On Wednesday, the House passed a bill that will block the Department of the Interior (DOI) from regulating fracking in states that already have regulations in place. The bill, H.R. 2728, passed the House in a 235 – 187 vote. Twelve Democrats voted in favor of the legislation and two Republicans voted against it.
“Hydraulic fracturing has been safely and effectively regulated by states for decades,” said Rep. Doc Hastings (R-WA), according to The Hill. “So the Obama administration’s proposed regulations are unnecessary.”
On Tuesday, Hastings added a last-minute amendment to another piece of oil and gas industry-friendly legislation that was also passed by the House on Wednesday. His amendment to the Federal Lands Jobs and Energy Security Act cuts government funding for renewable energy projects by 50 percent.
“No one can show where states are dropping the ball [on fracking regulations],” said Rep. Doug Lamborn (R-CO), the representative who introduced the Federal Lands Jobs and Energy Security Act.
In fact, many Americans have heard of instances across the country in which residents have been adversely affected by the fracking process. Just last week, a group of Oklahoma residents filed a class action lawsuit against nearly 50 companies for contaminating their drinking water and land.
Residents of Bokoshe, Oklahoma discovered that fracking wastewater from a fracking operation in Arkansas was being trucked to a coal ash dump site near their town. The toxic waste dumped at the site contaminated residents’ drinking water and has caused adverse health effects including cancer, respiratory conditions, and skin irritations in residents living near the dump site.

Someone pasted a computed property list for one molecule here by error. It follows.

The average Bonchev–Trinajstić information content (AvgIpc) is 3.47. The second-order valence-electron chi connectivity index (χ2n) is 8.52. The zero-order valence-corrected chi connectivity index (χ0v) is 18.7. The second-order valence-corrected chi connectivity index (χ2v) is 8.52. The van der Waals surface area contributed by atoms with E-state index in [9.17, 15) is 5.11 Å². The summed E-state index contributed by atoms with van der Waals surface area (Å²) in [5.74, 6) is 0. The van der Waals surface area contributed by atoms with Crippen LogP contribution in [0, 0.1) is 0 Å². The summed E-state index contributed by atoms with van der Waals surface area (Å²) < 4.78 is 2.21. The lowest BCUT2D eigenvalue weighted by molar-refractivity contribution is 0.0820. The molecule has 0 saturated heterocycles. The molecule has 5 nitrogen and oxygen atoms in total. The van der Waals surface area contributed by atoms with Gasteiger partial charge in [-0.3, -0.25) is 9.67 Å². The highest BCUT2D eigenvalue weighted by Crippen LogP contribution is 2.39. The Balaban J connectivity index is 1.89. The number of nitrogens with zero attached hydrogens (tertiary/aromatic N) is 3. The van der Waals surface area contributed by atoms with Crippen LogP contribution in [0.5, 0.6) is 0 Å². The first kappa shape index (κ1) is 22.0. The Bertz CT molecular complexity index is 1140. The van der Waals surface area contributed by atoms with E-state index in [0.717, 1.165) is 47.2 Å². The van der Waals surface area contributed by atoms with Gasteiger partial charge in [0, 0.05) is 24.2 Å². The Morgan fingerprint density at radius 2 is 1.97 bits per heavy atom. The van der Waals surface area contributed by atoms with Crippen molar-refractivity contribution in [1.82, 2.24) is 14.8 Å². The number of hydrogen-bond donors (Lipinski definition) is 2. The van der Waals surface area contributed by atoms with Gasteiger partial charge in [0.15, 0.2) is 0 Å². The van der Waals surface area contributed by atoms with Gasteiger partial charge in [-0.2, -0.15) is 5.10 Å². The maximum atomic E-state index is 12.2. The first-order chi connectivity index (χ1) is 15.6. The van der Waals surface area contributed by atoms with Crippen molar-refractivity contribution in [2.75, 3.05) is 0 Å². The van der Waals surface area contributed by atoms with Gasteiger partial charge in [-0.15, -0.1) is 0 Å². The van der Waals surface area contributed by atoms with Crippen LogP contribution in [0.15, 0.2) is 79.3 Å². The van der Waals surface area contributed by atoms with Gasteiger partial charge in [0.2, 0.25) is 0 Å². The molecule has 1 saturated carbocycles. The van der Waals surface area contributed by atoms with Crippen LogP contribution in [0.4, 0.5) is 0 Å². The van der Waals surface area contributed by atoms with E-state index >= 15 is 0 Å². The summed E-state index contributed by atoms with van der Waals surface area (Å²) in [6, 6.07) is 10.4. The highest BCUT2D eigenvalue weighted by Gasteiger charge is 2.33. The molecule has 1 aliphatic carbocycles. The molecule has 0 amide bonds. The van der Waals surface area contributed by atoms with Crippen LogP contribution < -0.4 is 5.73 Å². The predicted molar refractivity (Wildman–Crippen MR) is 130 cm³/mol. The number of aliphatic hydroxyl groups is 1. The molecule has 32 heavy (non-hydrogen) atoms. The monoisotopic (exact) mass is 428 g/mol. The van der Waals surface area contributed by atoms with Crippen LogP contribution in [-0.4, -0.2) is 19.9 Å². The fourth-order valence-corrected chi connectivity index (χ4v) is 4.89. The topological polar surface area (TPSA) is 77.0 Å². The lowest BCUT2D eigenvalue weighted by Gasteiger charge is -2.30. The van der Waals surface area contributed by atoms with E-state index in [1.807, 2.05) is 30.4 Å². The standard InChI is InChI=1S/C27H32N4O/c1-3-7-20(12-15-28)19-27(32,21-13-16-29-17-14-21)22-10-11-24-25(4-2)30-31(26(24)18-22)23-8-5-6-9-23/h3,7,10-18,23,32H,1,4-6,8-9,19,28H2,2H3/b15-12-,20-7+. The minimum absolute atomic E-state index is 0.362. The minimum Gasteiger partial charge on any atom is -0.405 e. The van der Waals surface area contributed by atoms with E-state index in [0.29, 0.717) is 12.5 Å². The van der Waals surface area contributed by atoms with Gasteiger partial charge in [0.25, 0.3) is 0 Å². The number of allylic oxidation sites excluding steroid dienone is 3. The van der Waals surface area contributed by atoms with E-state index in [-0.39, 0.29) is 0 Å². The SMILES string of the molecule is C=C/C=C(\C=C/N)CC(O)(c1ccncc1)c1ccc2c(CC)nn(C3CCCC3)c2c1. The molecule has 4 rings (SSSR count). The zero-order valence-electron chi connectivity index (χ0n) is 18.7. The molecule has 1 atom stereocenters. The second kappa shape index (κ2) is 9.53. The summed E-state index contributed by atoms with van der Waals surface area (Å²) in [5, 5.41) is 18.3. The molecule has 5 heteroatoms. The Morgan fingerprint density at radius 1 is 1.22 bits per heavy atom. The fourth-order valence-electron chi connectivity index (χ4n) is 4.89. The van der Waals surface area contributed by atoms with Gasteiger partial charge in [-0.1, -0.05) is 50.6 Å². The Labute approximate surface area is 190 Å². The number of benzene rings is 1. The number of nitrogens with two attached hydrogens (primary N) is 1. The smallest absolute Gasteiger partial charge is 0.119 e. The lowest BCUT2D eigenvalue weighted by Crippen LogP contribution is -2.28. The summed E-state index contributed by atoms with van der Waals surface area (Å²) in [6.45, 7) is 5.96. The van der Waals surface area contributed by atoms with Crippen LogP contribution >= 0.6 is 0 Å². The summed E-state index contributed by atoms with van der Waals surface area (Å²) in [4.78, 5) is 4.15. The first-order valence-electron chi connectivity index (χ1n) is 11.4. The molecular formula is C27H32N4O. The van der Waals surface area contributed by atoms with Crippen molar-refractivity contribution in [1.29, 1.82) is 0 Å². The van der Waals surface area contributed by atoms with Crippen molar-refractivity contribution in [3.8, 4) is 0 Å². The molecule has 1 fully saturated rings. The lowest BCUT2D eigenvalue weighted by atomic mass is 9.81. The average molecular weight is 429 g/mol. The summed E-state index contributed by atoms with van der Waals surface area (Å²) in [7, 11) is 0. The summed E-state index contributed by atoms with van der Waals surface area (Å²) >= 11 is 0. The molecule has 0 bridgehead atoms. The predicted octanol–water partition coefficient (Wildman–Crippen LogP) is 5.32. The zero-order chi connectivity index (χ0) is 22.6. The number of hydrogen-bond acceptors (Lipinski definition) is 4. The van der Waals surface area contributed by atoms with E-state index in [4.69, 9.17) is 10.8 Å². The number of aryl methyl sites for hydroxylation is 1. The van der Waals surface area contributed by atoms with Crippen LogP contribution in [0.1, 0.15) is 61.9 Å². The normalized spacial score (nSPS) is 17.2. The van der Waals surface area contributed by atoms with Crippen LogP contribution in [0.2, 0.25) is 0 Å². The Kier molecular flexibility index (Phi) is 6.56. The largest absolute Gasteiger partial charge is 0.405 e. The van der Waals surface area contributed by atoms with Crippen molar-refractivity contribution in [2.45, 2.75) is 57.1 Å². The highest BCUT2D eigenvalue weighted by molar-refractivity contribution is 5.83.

Also last week a Texas man was sued for defamation by a Ft. Worth fracking company that contaminated his drinking water supply with benzene and methane. Steve Lipsky, a resident of Weatherford, Texas, sued Range Resources in 2011 after discovering a gas build-up inside his well and finding that the water coming from his well was highly-flammable.
The conservative judge presiding over Lipsky’s lawsuit against Range Resources dismissed Lipsky’s claims, but allowed the fracking company that polluted Lipsky’s and his neighbors’ water supplies to continue with a counter-suit. Lipsky now faces a $3 million defamation lawsuit by Range Resources for posting a video on YouTube of his well water catching on fire.
Across the country, individuals have faced contamination of their water supplies and land, and have experienced adverse health effects from fracking operations. Some families have even been forced to settle in court with fracking companies that contaminated their water supplies in order to be able to afford to relocate or truck in fresh drinking water for their families. Many of these families have been forced to agree to a gag order as part of their settlements.
In addition to eliminating federal fracking regulations, the House on Wednesday gave the oil and gas industries another gift. Representatives passed the Federal Lands Jobs and Energy Security Act, which will make it easier for oil and gas companies to drill on public lands, cut funding for renewable energy projects in half, impose a $5,000 fee on any individual who wishes to oppose a drilling project, and require the Department of the Interior to begin leasing for the development of oil shale, one of the dirtiest fuels on earth.